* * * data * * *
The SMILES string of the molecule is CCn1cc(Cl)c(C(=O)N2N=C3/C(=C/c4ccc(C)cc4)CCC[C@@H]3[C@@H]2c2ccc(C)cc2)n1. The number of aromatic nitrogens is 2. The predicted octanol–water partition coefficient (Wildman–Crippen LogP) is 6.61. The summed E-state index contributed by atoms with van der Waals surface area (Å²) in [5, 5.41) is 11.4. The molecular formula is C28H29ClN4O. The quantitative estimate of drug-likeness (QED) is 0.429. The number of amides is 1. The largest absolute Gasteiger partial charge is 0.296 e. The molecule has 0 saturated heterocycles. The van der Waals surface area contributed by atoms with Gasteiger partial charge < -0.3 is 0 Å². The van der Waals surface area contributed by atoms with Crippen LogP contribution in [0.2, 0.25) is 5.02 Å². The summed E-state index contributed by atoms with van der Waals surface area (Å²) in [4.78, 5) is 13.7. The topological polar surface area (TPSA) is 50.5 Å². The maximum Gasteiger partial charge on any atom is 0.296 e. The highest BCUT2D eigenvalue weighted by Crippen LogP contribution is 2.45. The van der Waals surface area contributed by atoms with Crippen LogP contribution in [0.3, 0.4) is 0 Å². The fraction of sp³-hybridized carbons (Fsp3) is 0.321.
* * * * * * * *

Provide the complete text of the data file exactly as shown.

The SMILES string of the molecule is CCn1cc(Cl)c(C(=O)N2N=C3/C(=C/c4ccc(C)cc4)CCC[C@@H]3[C@@H]2c2ccc(C)cc2)n1. The number of aromatic nitrogens is 2. The predicted octanol–water partition coefficient (Wildman–Crippen LogP) is 6.61. The summed E-state index contributed by atoms with van der Waals surface area (Å²) in [5, 5.41) is 11.4. The molecular formula is C28H29ClN4O. The quantitative estimate of drug-likeness (QED) is 0.429. The number of amides is 1. The largest absolute Gasteiger partial charge is 0.296 e. The molecule has 0 saturated heterocycles. The van der Waals surface area contributed by atoms with Gasteiger partial charge < -0.3 is 0 Å². The van der Waals surface area contributed by atoms with Crippen LogP contribution in [0.2, 0.25) is 5.02 Å². The summed E-state index contributed by atoms with van der Waals surface area (Å²) in [4.78, 5) is 13.7. The topological polar surface area (TPSA) is 50.5 Å². The maximum Gasteiger partial charge on any atom is 0.296 e. The highest BCUT2D eigenvalue weighted by Crippen LogP contribution is 2.45. The van der Waals surface area contributed by atoms with Crippen LogP contribution in [0.3, 0.4) is 0 Å². The fraction of sp³-hybridized carbons (Fsp3) is 0.321.